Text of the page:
How to Practice Golf: How to Build Your Annual Golf Training and Tournament Plan (Part 1)
If you’re serious about your golf (and I know that you are) then you are serious about performing to the best of your ability as often as you can. This will be easier to do with an annual golf training and tournament plan that takes into account development of what at Pro Tour Golf College we call your “critical to performance skills.”
These are the golf skills that when developed fully will give you your best chance of lowering your competitive score average in tournament competition.
The key to developing elite golf performance is preparation, and to prepare properly for tournament golf you need to look at a full year of golf and identify the important tournaments that you want to perform your best in (see below) and then develop a training plan that carefully manages your effort throughout the year to peak for these events.
An annual golf training plan is called a periodized plan and it is essential for developing and maximizing your physical and mental skills so you can prepare appropriately for your important tournaments throughout the year.
A periodized golf plan breaks your year down into smaller and more manageable phases of training.
Surprisingly most elite golfers in our experience don’t have or use an annual golf training plan which makes no sense if you’re a serious competitive golfer who wants to continue to get better.
Sounds easy? It’s not. But it is definitely worth learning how to do as it will give you a decided edge over your fellow competitors who don’t know how to periodize their year.
Over the next few weeks I'm going to show you how to build your very own training plan from the ground up.
Traditionally the development of elite golfers has been an approach of “a little bit of this and a little bit of that.” In other words “an adjustment here and an adjustment there” with no real thought about longer term development.
Part of the reason for this is that most of the golf experts focus their energy on developing and improving golf swing mechanics and as such don’t often see a long term development plan as being important compared to fixing a nagging swing issue.
This is not to say that fixing nagging swing issues isn't important, however in this article the focus is on what a elite golfer would need to do over a year to develop the critical to performance skills that would influence better performances when the major golf tournaments come around.
You will more than likely play a lot of golf events in a calendar year and the idea behind periodization is to break your year down into days, weeks and months. Then you look at the year and decide when the best time to peak for the important events is and build your training approach around these key tournaments.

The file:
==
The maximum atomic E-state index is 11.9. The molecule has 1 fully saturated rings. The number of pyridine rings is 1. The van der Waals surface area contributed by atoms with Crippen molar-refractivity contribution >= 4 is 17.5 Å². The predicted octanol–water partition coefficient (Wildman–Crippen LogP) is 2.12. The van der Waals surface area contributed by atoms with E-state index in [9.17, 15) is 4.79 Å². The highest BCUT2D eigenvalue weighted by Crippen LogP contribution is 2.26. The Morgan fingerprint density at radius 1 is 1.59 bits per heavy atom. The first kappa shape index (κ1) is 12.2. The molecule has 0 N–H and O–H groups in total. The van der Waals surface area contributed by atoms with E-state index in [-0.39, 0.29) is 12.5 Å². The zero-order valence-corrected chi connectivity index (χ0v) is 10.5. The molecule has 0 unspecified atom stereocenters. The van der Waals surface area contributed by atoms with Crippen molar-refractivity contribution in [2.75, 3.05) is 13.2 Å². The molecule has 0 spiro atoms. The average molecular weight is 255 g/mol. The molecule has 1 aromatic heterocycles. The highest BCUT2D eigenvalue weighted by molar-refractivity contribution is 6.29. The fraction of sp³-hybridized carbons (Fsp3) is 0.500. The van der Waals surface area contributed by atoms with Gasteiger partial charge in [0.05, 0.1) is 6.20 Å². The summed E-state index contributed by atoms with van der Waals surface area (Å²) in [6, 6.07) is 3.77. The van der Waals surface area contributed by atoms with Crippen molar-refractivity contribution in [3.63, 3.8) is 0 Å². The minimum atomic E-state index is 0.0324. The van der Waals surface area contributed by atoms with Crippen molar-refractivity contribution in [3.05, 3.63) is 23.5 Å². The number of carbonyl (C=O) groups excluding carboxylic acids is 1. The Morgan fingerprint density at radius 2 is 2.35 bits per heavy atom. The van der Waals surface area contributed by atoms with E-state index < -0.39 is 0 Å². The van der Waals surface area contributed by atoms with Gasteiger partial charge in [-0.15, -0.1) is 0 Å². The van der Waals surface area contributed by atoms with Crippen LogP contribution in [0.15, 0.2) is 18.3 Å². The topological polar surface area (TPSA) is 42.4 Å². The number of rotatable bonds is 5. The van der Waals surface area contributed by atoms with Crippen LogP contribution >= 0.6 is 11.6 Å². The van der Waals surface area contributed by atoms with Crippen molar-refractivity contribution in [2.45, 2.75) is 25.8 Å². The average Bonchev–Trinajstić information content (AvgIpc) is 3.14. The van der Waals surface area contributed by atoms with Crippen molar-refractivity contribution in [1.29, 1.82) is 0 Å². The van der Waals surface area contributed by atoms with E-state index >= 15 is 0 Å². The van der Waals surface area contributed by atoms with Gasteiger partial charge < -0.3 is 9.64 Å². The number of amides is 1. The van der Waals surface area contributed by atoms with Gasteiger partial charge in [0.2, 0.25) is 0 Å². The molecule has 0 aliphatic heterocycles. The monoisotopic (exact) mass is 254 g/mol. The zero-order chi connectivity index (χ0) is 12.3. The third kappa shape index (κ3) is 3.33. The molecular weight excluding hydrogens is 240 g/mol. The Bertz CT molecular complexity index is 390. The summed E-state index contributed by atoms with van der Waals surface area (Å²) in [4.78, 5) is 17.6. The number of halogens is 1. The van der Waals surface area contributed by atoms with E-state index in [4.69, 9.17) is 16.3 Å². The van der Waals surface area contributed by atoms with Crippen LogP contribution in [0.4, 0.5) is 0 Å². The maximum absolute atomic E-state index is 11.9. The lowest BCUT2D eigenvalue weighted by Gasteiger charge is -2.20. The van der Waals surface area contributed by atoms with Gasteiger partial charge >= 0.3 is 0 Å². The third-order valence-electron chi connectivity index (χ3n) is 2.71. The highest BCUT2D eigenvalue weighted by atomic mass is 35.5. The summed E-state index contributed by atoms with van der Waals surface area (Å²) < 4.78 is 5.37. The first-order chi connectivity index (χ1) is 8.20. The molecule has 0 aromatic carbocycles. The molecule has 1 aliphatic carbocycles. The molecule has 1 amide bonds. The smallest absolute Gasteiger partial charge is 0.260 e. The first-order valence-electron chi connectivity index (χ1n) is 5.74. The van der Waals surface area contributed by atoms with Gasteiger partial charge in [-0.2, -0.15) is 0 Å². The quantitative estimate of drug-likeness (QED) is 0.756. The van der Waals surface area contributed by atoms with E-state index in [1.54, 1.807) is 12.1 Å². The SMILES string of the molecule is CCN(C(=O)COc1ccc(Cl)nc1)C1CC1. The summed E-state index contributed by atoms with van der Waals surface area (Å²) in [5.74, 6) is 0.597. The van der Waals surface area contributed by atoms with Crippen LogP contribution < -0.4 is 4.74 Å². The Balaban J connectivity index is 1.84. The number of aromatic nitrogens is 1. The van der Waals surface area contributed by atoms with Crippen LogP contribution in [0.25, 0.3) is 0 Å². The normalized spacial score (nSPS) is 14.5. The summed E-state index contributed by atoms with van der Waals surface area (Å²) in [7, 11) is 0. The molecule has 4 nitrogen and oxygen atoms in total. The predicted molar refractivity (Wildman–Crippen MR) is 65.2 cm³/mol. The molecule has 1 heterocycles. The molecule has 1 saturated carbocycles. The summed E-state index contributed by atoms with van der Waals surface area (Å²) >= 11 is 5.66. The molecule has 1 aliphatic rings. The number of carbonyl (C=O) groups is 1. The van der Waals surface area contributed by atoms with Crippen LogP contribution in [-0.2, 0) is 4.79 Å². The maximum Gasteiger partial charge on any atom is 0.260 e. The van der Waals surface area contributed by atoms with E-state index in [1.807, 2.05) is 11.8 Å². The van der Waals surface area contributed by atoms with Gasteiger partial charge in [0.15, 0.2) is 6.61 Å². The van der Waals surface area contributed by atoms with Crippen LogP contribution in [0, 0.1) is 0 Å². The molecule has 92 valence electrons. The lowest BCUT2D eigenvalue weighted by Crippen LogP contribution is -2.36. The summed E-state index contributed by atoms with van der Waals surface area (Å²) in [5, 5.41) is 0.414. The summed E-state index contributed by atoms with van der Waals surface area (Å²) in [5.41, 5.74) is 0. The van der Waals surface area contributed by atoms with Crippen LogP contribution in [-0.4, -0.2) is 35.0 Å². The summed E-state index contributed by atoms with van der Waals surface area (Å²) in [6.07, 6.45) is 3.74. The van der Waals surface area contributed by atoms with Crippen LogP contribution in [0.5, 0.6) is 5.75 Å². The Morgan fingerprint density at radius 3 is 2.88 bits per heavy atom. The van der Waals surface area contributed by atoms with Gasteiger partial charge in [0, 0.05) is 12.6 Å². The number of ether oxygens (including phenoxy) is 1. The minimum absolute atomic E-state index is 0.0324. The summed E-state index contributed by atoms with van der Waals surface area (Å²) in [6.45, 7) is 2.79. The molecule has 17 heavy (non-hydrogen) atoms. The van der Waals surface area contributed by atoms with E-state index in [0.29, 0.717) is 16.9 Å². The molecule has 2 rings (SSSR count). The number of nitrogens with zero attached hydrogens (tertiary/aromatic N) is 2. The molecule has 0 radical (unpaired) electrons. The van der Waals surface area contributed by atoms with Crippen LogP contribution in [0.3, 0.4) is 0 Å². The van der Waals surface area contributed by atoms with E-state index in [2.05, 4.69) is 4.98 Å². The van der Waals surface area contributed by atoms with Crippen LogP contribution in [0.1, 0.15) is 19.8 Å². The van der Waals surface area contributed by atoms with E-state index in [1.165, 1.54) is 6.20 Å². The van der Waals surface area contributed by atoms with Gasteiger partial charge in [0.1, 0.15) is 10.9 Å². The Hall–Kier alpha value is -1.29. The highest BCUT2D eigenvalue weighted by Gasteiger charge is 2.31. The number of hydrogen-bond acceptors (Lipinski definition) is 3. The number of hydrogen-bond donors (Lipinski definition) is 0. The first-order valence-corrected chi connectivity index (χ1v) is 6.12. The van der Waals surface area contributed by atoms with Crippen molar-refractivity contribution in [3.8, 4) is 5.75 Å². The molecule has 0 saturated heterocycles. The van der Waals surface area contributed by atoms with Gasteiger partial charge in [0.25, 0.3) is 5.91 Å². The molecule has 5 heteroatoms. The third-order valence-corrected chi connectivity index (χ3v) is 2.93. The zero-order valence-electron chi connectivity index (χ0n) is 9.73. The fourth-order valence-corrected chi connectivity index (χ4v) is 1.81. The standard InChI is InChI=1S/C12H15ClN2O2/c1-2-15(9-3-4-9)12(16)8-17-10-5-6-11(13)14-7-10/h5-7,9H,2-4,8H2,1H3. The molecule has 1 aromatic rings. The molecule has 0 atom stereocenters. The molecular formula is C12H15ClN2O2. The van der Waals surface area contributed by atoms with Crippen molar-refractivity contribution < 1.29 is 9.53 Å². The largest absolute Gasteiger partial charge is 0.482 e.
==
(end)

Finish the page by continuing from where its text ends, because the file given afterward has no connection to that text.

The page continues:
In Australia the major professional golf events on the PGA Tour of Australasia start in October and go through to December. For many Australian professional golfers who have been playing on the pro-am circuits around Australia, these bigger money tournaments are the events they want to peak for.
The table below forms a part of the first stage of an annual golf training and tournament plan. It shows the key big money tournaments (Highlighted Yellow) that Australasian tour players will want to peak for.
This approach allows you to see the 'bigger picture' which makes it easier to decide on when to start working on your golf improvement strategies.
Ideally as an elite golfer you will work closely with your golf coach/instructor to develop, adjust and review your annual plan to get it just right at the appropriate time. It isn't a perfect science - there isn't one, however it is a lot better approach to golf improvement than the more common approach of a short-term ‘fix’ mentality that still pervades golf instruction culture.
If you were going to improve an aspect of your golf swing performance when would you begin the work?
As we've discussed in previous articles changing golf swing techniques requires a planned approach.
Elite golfers are always working on improving their golf swing techniques and with a planned approach you have a much better chance that your preparation will lead to better and more consistent performances on the golf course.
This is the key to periodizing your golf training. Plan the development phases very carefully so that you can train your golf skills to a very high trust level when you compete in important tournaments.